Who speaks first… about cancer?

There is Bob, across the room.  Darn, its must be true, because he is as bald as a cue ball. What do you say?  “How’s the cancer, Bob?”  “Throw up much lately?”  “How about those Mets?”  You do not want to say something stupid, do not want to get Bob upset, so, you do not meet his eye and do not cross the room.  Causally, leisurely, so as not to be noticed, you skulk into the kitchen.

You see Stan across the room, the first time since your diagnosis.  Darn, you really do not want another non-cancer, cancer conversation again.  You know the kind, where they talk about everything except the fact that you are bald as a cue ball.  Should you mention the chemo? Talk about the disease?  Do not want to get Stan upset.  Just want to be treated naturally.  So, you do not meet his eye and do not cross the room. Casually, leisurely, you retreat into the corner.

ATTENTION CANCER PATIENTS – I wish I had better news, but I do not.  The reality is that if you ever want to have a real conversation again, if you want friends, if you want to talk about what you are going through, than you must start the conversation.  Otherwise, everyone will dance around the elephant in the room, and frankly, that elephant is you.  You must give others permission to talk and permission to care.

The key is to convey that if someone mentions cancer that you are not going to collapse to the floor or burst into flames.  People need to know that most of all you are still “Bob”, a real normal person with a terrible golf game and a love of gardening, who just happens to have a medical problem.  They need to know they can talk to you and give you support without the conversation descending, necessarily, into tears.

While others want to reach out to you, they would probably prefer if you do not answer the first honest question, such as “I heard you have prostate cancer, how are you doing,” with  “I am looking forward to my wake.”  Nevertheless, they know you are going through something hard and they would very much like to touch your heart, to support you; it is just that often they do not know how.

“Hey, Stan, how are you doing?”

“OK, Bob …ah…ah… how are you?”

“I am doing OK, but I guess you heard that I am being treated for lung cancer?”

“Yeah, I heard…I am sorry.”

“Well, it’s not your fault.  I started on chemo last month.  I’ve had some tough days, but I am fine right now.  Its really nice to get out and see everybody.”

“Are you going to be on chemo for a while?”

“The doc says a few months, it depends how well it works.”

“Well, if it works as well on the cancer as it did on your hair, you should already be cured.”

“Yeah, it’s the new me.   I always was a Yul Brynner fan.”

“How are your wife and kids holding up?”

“Well, it’s hard on them, but we get by day to day.”

“What can I do to help?”

The message is that while almost everyone you meet would like to support you, you are going to need to give them permission and, for many people, show them how.  That means you, the patient, needs to open things up.  Now this will not work all the time, for some people cancer is so frightening that they will treat you like a china doll.  That is their problem and should not be allowed to become yours.  However, most people can be taught that you are still a person, still capable of humor, intelligence and hope, and the friends and companions you gain will help carry you forward in your fight to become healthy, once again.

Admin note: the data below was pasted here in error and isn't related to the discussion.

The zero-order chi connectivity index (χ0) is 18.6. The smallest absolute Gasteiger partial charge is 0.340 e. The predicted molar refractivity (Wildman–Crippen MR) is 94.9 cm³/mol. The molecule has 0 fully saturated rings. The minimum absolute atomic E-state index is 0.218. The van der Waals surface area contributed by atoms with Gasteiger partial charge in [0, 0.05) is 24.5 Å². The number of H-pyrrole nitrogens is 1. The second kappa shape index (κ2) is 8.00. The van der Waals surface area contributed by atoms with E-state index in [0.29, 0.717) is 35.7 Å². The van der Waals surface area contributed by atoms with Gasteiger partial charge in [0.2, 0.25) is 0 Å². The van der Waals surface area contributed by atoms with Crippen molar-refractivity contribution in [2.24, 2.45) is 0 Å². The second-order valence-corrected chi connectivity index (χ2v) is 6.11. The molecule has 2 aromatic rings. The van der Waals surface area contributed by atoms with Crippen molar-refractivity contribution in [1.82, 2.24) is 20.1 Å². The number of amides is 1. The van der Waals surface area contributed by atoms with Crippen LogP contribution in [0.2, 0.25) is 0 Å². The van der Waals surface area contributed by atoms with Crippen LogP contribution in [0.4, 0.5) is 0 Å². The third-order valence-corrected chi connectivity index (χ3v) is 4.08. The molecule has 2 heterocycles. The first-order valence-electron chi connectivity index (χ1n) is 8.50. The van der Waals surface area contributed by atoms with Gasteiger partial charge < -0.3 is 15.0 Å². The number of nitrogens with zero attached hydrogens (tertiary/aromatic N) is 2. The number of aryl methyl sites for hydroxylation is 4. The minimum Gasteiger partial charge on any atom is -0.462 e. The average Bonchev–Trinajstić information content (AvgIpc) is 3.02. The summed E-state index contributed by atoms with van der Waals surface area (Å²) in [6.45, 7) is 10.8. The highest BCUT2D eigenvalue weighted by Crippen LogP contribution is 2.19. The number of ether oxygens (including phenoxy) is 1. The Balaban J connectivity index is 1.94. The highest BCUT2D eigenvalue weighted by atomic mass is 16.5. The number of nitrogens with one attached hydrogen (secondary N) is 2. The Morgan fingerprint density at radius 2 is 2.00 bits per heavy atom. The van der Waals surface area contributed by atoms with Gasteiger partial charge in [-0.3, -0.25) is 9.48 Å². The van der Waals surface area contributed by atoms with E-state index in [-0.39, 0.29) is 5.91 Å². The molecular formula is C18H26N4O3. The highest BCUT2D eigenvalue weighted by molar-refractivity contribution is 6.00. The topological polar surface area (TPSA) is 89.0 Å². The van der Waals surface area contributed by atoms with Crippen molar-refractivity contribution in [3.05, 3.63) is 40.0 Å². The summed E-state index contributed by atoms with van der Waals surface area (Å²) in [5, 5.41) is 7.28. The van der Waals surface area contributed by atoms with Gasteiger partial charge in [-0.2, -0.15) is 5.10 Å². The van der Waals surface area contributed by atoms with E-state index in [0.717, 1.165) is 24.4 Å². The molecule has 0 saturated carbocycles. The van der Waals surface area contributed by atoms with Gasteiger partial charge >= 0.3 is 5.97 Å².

• Can only agree. Cancer patients have to lead the dance, adjusting it to the circumstances and the people. Some of my friends share my taste in dark humour, which I once employed in a meeting, when we were discussing some hard issues, and I referred to the Neitzche line, 'what doesn't kill you makes you stronger,' just like chemo. After a nervous laugh, the point worked and we got past the issue. Some of the liberties we people living with cancer have (but should deploy cautiously).
    • James Salwitz, MD
      Thanks for you insight. There is so much truth in the Nietzche quote that it hurts and an infinite need for humour. Jcs
      • We hope that we don't need to get any stronger! Doc you know what we mean. Linda & Walt
        • James Salwitz, MD
          I think you have done your share ... If there is any justice you should get a free pass ... Or two. Jcs
  • Steven Carr
    Good article - a situation we all experience. - I played in a pool team, good bunch of lads, always good for a laugh, though I had not played for about a year before I was told that I had leukaemia. So to cheer myself up, and knowing that there was a pool match on, I went down to the club and stood at the bar, chatting to the barman and a few of the locals. After about an hour, I caught out the side of my eye, one of my old pool mates ' bounce ' off the invisible barrier that had suddenly surrounded me, It then dawned on me that none of the team had been to the bar since I had arrived. I went over to them and asked if we were still friends .... surely we were not going to let a little bad blood come between us .... the barrier disapeared.
    • James Salwitz, MD
      Thanks for your story...particularly interesting because a bar can be such a reflection of our society...it can be very social or it can be very lonely. Jcs

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